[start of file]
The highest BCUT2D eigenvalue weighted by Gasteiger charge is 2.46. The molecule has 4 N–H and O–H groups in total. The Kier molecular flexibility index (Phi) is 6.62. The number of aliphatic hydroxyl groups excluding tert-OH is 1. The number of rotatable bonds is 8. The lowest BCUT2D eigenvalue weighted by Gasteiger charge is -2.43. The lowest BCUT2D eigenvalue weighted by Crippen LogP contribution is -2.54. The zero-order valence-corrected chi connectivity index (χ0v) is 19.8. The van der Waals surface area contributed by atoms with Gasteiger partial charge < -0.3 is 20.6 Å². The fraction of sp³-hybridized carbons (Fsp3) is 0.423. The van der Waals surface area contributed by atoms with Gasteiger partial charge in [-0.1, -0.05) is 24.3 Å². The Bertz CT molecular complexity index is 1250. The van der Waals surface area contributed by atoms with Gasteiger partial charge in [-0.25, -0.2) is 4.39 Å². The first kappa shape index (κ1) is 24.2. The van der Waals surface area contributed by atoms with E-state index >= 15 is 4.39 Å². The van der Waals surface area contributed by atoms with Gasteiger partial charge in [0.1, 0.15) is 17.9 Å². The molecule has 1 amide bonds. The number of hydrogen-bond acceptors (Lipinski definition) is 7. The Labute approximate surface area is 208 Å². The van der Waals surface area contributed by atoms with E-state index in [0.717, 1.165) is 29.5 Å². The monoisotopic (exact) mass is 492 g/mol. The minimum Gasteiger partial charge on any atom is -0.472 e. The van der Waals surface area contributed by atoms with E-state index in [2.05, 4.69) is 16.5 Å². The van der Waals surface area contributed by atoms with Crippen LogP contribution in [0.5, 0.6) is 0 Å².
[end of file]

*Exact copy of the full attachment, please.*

The highest BCUT2D eigenvalue weighted by Gasteiger charge is 2.46. The molecule has 4 N–H and O–H groups in total. The Kier molecular flexibility index (Phi) is 6.62. The number of aliphatic hydroxyl groups excluding tert-OH is 1. The number of rotatable bonds is 8. The lowest BCUT2D eigenvalue weighted by Gasteiger charge is -2.43. The lowest BCUT2D eigenvalue weighted by Crippen LogP contribution is -2.54. The zero-order valence-corrected chi connectivity index (χ0v) is 19.8. The van der Waals surface area contributed by atoms with Gasteiger partial charge < -0.3 is 20.6 Å². The fraction of sp³-hybridized carbons (Fsp3) is 0.423. The van der Waals surface area contributed by atoms with Gasteiger partial charge in [-0.1, -0.05) is 24.3 Å². The Bertz CT molecular complexity index is 1250. The van der Waals surface area contributed by atoms with Gasteiger partial charge in [-0.25, -0.2) is 4.39 Å². The first kappa shape index (κ1) is 24.2. The van der Waals surface area contributed by atoms with E-state index >= 15 is 4.39 Å². The van der Waals surface area contributed by atoms with Gasteiger partial charge in [0.1, 0.15) is 17.9 Å². The molecule has 1 amide bonds. The number of hydrogen-bond acceptors (Lipinski definition) is 7. The Labute approximate surface area is 208 Å². The van der Waals surface area contributed by atoms with E-state index in [0.717, 1.165) is 29.5 Å². The monoisotopic (exact) mass is 492 g/mol. The minimum Gasteiger partial charge on any atom is -0.472 e. The van der Waals surface area contributed by atoms with E-state index in [2.05, 4.69) is 16.5 Å². The van der Waals surface area contributed by atoms with Crippen LogP contribution in [0.5, 0.6) is 0 Å².